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Kai Ryssdal: Talk show host Glenn Beck returns to the airwaves tonight on the Fox News Channel. He’s been on vacation. But while he’s been away, a lot of his advertisers have left him. The mass exodus stems from Beck’s comment last month that President Obama is a racist. It didn’t take long for protests to get started, some of which demanded companies stop buying ad time on his show. Walmart, CVS and Sprint have done just that. And others are taking it to a whole new level. They want out of the cable news talk show echo-chamber altogether. Marketplace’s Jeremy Hobson reports.
JEREMY HOBSON: If you’ve been out of the cable news loop recently, here’s just a taste of what you’re missing.
BILL O’REILLY: Come on you coward!
CHRIS MATTHEWS: And you’re carrying a God (BLEEP) damn gun at a presidential event.
LOU DOBBS: And I have to apologize professor, but I think you’re a complete idiot.
OK, maybe I cherry-picked the soundbites a little, but that’s just the part of these talk shows that advertisers are afraid of. Ira Berger is director of national broadcasting with the ad firm, The Richards Group.
IRA BERGER: I think advertisers from the beginning of time are not interested in controversy, they’re interested in selling their product.
And, he says, the advertisers don’t lose much by backing away from the prime-time cable news shows.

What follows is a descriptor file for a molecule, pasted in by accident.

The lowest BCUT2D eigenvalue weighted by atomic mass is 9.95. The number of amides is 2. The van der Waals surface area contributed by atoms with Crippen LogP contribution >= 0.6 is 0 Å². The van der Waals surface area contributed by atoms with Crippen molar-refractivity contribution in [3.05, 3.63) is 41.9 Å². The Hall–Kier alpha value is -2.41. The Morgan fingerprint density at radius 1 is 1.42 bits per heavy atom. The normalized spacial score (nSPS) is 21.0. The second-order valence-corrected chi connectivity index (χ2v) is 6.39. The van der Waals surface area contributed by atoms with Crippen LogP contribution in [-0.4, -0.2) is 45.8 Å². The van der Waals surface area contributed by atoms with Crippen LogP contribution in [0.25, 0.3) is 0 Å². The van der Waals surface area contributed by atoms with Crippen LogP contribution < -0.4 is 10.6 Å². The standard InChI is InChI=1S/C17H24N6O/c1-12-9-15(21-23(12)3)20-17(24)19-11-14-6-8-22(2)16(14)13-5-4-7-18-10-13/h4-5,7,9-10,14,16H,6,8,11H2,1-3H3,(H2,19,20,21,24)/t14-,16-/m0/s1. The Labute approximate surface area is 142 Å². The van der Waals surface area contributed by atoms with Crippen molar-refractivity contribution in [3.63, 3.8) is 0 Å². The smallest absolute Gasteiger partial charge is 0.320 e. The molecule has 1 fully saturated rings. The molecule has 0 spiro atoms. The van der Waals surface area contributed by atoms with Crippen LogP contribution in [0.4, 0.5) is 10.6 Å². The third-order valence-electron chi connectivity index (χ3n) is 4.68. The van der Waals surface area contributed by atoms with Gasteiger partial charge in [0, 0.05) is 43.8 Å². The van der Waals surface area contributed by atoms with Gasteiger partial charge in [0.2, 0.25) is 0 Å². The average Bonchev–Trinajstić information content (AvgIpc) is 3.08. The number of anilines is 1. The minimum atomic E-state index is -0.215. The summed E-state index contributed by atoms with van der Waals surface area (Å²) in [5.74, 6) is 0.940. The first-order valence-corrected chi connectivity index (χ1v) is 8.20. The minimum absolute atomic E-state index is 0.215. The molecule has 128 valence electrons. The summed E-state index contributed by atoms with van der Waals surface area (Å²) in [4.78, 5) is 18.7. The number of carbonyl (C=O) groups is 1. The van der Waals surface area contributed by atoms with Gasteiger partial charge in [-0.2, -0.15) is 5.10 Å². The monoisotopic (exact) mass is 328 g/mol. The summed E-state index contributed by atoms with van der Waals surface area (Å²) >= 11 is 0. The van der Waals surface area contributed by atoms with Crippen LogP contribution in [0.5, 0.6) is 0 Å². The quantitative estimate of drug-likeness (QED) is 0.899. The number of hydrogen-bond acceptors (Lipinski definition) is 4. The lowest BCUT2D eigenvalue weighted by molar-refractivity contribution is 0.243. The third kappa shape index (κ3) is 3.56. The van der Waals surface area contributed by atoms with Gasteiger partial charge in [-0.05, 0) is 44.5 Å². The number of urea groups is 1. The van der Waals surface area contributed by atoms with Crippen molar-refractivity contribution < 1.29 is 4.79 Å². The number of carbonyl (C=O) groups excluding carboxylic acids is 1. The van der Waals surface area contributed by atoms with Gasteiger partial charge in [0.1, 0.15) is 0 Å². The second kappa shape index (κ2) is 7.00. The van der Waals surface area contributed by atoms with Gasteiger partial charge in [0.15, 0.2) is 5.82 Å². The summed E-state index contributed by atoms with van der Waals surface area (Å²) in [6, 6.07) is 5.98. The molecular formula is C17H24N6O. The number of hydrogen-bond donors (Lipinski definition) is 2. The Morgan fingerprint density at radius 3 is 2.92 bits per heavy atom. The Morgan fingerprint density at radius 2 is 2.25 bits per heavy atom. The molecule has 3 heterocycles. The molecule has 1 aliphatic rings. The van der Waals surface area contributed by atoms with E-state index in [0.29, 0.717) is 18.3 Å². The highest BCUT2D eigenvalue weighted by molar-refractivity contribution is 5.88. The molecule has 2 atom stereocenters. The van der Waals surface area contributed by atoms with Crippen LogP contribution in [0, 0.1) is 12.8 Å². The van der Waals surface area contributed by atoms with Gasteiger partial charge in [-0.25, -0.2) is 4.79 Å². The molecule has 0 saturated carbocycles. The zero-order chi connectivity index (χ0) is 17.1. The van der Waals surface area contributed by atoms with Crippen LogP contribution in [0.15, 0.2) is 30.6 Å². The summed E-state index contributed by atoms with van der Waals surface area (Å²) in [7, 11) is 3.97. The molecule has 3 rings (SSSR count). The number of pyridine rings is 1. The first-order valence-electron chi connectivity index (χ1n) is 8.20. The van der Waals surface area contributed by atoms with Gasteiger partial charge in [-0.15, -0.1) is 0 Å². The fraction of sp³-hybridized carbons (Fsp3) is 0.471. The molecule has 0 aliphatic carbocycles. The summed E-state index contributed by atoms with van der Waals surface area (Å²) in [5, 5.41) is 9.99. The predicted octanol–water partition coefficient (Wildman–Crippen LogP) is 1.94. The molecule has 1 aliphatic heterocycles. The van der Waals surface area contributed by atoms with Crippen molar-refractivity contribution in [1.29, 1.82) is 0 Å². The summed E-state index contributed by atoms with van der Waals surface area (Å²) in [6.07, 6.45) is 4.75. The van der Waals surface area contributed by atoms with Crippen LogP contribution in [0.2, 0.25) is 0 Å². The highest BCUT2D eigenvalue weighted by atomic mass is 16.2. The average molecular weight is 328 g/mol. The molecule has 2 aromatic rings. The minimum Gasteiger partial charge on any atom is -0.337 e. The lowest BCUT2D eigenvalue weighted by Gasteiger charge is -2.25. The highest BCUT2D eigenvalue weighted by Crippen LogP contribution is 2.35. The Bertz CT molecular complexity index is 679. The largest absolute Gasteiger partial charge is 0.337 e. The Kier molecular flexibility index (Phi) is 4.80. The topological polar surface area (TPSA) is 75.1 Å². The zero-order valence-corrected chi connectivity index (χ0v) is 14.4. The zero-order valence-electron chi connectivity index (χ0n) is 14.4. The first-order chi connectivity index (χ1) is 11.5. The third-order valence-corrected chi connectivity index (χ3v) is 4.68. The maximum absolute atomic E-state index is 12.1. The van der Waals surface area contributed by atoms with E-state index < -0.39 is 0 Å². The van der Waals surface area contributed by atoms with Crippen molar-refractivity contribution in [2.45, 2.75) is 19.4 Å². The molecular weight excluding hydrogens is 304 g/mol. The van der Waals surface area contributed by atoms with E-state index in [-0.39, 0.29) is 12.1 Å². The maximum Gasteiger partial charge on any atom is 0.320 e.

BERGER: I can’t think of very many clients that are that dependent on a news audience. I mean you can reach those people in other places.
Arizona State University Professor Aaron Brown knows the world of TV news well. He used to anchor a show on CNN. He says, for advertisers…
AARON BROWN: You know the only thing worse than being on a program that’s controversial is being on a program that no one watches.
Brown says, traditionally, advertisers have flocked to news to get a little cache. But he says…
BROWN: We’re not talking about news shows here, we’re talking about talk shows, and they have never been considered to be classy.
So, what if the advertisers all pull out? Here’s Dan Kennedy who teaches journalism at Northeastern.
DAN KENNEDY: Maybe they’ll try news, wouldn’t that be an innovation?
Nah, too obvious.
In New York, I’m Jeremy Hobson for Marketplace.
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